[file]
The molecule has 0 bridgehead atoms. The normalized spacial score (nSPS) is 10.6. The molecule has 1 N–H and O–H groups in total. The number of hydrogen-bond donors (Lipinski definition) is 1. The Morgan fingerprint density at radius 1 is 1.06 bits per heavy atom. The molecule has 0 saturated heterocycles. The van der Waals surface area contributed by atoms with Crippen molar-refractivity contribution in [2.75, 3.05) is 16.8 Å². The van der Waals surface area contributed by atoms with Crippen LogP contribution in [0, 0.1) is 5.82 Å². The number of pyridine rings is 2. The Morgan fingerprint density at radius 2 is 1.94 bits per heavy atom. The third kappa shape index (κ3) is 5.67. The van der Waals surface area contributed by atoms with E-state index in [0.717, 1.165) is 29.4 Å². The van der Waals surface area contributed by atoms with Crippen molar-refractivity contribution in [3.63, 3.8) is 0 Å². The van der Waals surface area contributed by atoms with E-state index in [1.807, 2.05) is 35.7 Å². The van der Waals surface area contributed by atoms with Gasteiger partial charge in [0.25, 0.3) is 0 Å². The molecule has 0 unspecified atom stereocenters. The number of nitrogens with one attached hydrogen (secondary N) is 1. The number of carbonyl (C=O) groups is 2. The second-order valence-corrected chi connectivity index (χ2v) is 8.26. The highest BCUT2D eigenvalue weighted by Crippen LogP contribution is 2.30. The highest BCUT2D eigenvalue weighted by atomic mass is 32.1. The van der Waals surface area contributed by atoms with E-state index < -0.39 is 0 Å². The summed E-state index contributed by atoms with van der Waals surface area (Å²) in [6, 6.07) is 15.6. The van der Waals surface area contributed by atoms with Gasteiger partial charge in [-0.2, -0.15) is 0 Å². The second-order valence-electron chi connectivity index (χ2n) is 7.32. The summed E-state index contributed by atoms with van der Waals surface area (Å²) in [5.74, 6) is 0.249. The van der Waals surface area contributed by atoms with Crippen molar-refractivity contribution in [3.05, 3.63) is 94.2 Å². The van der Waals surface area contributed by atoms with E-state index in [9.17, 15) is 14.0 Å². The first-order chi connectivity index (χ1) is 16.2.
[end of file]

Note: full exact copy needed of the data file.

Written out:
The molecule has 0 bridgehead atoms. The normalized spacial score (nSPS) is 10.6. The molecule has 1 N–H and O–H groups in total. The number of hydrogen-bond donors (Lipinski definition) is 1. The Morgan fingerprint density at radius 1 is 1.06 bits per heavy atom. The molecule has 0 saturated heterocycles. The van der Waals surface area contributed by atoms with Crippen molar-refractivity contribution in [2.75, 3.05) is 16.8 Å². The van der Waals surface area contributed by atoms with Crippen LogP contribution in [0, 0.1) is 5.82 Å². The number of pyridine rings is 2. The Morgan fingerprint density at radius 2 is 1.94 bits per heavy atom. The third kappa shape index (κ3) is 5.67. The van der Waals surface area contributed by atoms with E-state index in [0.717, 1.165) is 29.4 Å². The van der Waals surface area contributed by atoms with Crippen molar-refractivity contribution in [3.63, 3.8) is 0 Å². The van der Waals surface area contributed by atoms with E-state index in [1.807, 2.05) is 35.7 Å². The van der Waals surface area contributed by atoms with Gasteiger partial charge in [0.25, 0.3) is 0 Å². The molecule has 0 unspecified atom stereocenters. The number of nitrogens with one attached hydrogen (secondary N) is 1. The number of carbonyl (C=O) groups is 2. The second-order valence-corrected chi connectivity index (χ2v) is 8.26. The highest BCUT2D eigenvalue weighted by Crippen LogP contribution is 2.30. The highest BCUT2D eigenvalue weighted by atomic mass is 32.1. The van der Waals surface area contributed by atoms with E-state index < -0.39 is 0 Å². The summed E-state index contributed by atoms with van der Waals surface area (Å²) in [6, 6.07) is 15.6. The van der Waals surface area contributed by atoms with Gasteiger partial charge in [-0.2, -0.15) is 0 Å². The second-order valence-electron chi connectivity index (χ2n) is 7.32. The summed E-state index contributed by atoms with van der Waals surface area (Å²) in [5.74, 6) is 0.249. The van der Waals surface area contributed by atoms with Crippen molar-refractivity contribution in [3.05, 3.63) is 94.2 Å². The van der Waals surface area contributed by atoms with E-state index in [9.17, 15) is 14.0 Å². The first-order chi connectivity index (χ1) is 16.2.